[And he's also being punished—the NFL itself even admits this—in part for being "uncooperative." Just like Barry Bonds! When you don't have any evidence of wrongdoing, at least you can always charge people with obstructing your pursuit of evidence of wrongdoing … I can't imagine why Tom Brady didn't want to turn over all of his email and cellphone records to Wells' law firm—can you?]
One point about Deflategate that has, I think, escaped notice. Ted Wells, the NFL investigator, says, at the very beginning of the Report (in footnote 1), that
[u]nder the NFL Policy, the "standard of proof required to find that a violation of the competitive rules has occurred" is a "Preponderance of the Evidence," meaning that "as a whole, the fact sought to be proved is more probable than not."
Actually, that's not correct. It ignores the "of the evidence" part. The preponderance standard involves weighing the evidence, to see which side tips the balance. Many things can be "more probable than not" that do not satisfy the preponderance of the evidence standard. An illustration:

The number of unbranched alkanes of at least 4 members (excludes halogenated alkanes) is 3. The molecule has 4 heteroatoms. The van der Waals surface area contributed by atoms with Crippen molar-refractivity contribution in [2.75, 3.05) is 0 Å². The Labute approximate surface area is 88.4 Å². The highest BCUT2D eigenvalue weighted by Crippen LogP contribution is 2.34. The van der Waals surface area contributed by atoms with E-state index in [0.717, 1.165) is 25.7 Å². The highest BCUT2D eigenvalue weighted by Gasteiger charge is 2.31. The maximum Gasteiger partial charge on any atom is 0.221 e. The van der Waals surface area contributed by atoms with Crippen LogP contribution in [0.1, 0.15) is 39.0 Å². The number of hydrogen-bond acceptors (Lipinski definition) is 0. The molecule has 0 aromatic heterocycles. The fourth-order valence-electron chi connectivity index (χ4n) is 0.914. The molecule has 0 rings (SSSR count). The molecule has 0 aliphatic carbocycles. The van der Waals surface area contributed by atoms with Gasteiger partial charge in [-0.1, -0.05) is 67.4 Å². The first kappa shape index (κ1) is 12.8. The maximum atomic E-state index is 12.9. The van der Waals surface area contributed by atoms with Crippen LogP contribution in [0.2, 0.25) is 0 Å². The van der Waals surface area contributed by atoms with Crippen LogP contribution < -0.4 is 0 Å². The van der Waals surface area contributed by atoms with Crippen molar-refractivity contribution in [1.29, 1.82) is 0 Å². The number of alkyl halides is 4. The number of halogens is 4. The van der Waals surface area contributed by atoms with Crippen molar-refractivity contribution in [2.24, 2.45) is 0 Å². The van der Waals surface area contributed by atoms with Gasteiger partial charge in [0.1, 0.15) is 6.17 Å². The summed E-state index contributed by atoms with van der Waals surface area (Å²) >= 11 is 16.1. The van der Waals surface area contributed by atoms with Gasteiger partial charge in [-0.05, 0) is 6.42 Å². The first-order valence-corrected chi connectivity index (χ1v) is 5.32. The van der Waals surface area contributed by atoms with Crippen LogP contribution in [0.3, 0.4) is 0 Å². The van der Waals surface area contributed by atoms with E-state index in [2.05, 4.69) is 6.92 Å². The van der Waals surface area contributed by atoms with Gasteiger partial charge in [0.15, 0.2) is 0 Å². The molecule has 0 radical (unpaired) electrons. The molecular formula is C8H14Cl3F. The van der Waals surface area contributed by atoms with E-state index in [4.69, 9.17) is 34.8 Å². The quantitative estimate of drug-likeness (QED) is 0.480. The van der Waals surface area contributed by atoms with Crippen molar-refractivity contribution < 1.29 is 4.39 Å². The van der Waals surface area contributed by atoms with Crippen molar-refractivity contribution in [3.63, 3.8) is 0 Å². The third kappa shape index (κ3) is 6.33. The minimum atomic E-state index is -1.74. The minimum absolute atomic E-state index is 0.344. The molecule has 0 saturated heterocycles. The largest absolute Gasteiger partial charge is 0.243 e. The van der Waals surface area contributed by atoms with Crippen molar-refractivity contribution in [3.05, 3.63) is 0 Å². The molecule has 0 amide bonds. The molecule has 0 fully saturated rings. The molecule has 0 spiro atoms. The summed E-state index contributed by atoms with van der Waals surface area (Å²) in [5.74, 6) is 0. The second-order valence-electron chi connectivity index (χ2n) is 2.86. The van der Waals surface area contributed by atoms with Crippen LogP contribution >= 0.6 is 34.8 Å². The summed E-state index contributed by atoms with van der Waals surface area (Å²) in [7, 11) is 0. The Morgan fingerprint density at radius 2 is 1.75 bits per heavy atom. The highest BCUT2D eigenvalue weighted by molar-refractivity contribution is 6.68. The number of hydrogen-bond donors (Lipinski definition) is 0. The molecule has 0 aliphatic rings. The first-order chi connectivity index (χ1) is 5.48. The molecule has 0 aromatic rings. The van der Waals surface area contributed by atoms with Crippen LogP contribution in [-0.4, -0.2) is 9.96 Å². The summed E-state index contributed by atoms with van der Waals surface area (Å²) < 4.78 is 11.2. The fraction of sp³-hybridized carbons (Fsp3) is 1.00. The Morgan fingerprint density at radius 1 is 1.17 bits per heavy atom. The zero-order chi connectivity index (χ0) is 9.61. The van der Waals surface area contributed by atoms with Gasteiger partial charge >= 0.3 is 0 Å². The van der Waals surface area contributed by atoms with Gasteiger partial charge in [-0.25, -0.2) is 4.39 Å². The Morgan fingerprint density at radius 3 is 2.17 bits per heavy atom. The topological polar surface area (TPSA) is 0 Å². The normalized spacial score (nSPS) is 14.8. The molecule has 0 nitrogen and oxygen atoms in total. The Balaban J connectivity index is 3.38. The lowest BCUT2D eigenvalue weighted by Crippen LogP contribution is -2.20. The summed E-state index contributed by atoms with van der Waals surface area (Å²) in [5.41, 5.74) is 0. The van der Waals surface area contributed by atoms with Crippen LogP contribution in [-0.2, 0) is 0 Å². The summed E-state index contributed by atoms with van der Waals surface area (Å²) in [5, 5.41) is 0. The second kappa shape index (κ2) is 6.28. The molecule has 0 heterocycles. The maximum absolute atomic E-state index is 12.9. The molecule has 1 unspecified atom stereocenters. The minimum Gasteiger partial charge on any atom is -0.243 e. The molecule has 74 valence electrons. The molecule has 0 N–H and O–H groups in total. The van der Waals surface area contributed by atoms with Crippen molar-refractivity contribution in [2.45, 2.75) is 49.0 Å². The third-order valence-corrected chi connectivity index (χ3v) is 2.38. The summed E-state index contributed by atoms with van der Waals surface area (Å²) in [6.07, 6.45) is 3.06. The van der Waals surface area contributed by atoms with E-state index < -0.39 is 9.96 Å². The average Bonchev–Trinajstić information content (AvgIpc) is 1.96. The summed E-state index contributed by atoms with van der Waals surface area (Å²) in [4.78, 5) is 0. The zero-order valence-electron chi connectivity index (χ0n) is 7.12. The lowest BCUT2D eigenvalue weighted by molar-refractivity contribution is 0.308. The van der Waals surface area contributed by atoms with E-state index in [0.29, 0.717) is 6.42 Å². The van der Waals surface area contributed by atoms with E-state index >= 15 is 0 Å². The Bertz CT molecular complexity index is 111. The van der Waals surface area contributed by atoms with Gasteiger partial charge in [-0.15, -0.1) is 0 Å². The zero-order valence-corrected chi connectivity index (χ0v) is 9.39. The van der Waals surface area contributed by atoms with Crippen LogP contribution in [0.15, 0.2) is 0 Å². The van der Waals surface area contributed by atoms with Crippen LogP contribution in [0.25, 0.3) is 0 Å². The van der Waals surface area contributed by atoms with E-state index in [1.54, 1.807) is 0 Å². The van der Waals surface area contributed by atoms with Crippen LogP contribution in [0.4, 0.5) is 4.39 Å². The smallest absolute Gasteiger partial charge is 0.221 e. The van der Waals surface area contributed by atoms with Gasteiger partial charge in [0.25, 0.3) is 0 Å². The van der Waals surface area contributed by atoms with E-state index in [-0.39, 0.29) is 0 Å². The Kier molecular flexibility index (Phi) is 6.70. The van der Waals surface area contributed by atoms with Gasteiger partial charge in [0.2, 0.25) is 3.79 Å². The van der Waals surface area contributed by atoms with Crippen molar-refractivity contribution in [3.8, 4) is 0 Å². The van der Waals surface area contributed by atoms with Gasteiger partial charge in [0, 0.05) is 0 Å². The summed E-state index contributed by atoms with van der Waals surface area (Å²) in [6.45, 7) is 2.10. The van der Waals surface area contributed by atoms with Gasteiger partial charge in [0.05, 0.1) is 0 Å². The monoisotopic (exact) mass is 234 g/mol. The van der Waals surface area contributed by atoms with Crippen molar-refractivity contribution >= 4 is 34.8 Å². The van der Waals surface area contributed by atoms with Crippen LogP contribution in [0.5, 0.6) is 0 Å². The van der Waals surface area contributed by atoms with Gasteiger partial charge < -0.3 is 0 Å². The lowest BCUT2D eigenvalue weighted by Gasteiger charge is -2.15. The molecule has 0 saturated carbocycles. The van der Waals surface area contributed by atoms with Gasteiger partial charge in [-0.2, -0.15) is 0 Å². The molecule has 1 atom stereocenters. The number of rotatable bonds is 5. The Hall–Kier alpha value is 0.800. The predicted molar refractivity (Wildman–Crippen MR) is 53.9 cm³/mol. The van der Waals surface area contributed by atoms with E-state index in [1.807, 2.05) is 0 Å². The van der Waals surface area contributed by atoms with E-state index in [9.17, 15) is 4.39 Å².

Brady Anderson, a slightly built (6'1″, 170 lbs) outfielder for the Baltimore Orioles having a solid but unspectacular career in the big leagues in the 1990s, hit 50 home runs in 1996 (after having hit 16, 12, and 13 in the previous three seasons). It was an Orioles record—and this on a team that had featured sluggers like Boog Powell, Frank and Brooks Robinson, and other big hitters.
It is perfectly rational to say that it is "more probable than not" that Brady Anderson was using performing enhancing drugs in 1996—even if there is no evidence (let alone a preponderance of it) that he actually did so.
Jurors are not permitted to find someone liable under the "preponderance of the evidence" standard based upon information they may bring with them into the courtroom—even if that information is completely accurate. I may believe that 72.6% of all corporate executives trade on inside information; that's enough, without more, for me to say it is more probable than not that any randomly chosen corporate executive has traded on inside information. It is not enough, without more, to satisfy the preponderance of the evidence standard.